USU commencement speaker urging graduates to take the ‘unconventional life path’


LOGAN – Global Poverty Project’s CEO and founder Hugh Evans congratulated Utah State University’s class of 2014 and encouraged the graduation candidates to follow their dreams. Evans was the speaker at the University’s commencement and also received an honorary Doctor of Humane Letters degree Saturday in the Spectrum.

“I want to encourage you to find within your heart what it is you believe in,” Evans said in his address. “If you already know it, that’s fantastic. I want to encourage you to be able to put every single part of your soul and your being into that, to take action.”

Evans started his address by explaining that his message was simple and was to take the unconventional path in life, to be willing to live with the risk of failure and to dream big and persevere toward those dreams.

In order to encourage the students to take the unconventional life path, Evans told his own story about how he founded the Global Poverty Project, whose goal is to eliminate extreme poverty worldwide by 2030. Evans said he came from a middle-class family in Melbourne, Australia. At the age of 14 he had the opportunity to travel to the Philippines after winning a contest from charity organization World Vision to go see firsthand the work that was being done. He arrived in the country to find an entire community that was built on top of a garbage dump. During a stay he met a boy his own age and spent some time with him at his home. When time came to go to sleep, the pots and pans used from cooking that day were pushed to the side of the room to make space to lie down and go to sleep.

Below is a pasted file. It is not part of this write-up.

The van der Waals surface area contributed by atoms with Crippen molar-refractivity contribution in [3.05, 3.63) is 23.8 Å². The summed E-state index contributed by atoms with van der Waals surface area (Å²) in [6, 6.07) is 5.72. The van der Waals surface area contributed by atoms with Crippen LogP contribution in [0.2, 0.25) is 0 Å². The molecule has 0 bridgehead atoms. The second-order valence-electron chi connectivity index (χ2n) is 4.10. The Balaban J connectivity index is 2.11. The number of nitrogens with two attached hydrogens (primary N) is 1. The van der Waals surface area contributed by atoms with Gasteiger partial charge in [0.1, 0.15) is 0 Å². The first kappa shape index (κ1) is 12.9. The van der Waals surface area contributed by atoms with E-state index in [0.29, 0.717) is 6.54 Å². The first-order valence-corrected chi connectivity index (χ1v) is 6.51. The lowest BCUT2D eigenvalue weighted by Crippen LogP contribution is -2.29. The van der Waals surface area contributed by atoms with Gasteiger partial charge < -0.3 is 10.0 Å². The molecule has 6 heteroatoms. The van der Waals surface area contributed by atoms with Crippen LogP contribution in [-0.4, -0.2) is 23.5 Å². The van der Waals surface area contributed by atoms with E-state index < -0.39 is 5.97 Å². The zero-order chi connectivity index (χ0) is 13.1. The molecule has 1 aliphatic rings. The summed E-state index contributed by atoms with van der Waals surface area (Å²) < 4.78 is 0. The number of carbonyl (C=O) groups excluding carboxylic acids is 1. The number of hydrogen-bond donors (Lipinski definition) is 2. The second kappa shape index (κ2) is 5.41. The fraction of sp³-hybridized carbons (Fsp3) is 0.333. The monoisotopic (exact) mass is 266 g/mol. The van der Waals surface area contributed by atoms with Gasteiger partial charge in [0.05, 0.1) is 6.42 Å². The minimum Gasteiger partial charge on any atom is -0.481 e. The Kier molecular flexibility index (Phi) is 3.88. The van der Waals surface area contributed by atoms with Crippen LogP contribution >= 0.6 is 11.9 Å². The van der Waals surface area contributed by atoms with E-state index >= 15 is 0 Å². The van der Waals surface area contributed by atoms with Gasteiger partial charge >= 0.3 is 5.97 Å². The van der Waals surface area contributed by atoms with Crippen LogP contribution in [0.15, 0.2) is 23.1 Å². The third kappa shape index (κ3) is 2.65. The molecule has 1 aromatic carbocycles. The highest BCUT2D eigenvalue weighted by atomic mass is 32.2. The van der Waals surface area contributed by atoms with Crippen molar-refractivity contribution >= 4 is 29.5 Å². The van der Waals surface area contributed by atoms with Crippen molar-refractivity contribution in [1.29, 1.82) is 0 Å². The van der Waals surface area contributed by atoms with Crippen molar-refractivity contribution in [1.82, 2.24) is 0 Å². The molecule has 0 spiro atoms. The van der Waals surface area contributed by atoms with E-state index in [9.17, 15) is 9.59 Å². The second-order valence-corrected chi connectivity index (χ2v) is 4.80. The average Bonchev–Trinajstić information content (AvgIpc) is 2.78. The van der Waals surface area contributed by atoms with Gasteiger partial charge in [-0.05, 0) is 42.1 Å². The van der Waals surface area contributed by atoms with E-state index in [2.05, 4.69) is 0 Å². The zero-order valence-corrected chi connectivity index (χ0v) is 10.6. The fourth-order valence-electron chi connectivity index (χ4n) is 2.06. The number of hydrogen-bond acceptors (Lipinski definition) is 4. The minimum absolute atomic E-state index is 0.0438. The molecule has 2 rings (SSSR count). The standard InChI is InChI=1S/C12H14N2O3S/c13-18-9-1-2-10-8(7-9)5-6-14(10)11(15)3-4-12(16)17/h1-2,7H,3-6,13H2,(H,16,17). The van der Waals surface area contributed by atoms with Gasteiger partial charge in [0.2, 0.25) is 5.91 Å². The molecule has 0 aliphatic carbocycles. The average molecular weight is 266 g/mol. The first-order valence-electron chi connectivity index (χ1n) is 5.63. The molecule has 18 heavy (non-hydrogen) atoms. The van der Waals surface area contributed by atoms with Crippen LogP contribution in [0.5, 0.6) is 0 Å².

“I’ll never forget lying there that night with the smell of garbage all around us as we’re lying on top of a garbage dump and cockroaches crawling all over us,” he said. “And I didn’t sleep at all, but I remember staying awake staring at the roof of the house just a few feet above my head, thinking to myself, ‘It really is pure chance that I was born where I was born.’”

By age 15, he said he had decided to commit his life to eradicating extreme poverty. His next two years were spent at a school in India. His experiences there strengthened his commitment. He said that it was out of this unorthodox, unconventional path that he resolved to found his movement, which has helped to raise billions of dollars for impoverished people across the world.

After reminding the graduation candidates to take the unconventional life path and to live with the risk of failure, he finished his address by urging the graduates to pursue what they believe in.

“Nothing great comes without perseverance,” he said. “This is something I know all of you know all too well. You stand here on the most important graduation day after years of grueling hard work, of success, of setbacks, perhaps even some spectacular failures and now on the edge of extraordinary victory.”

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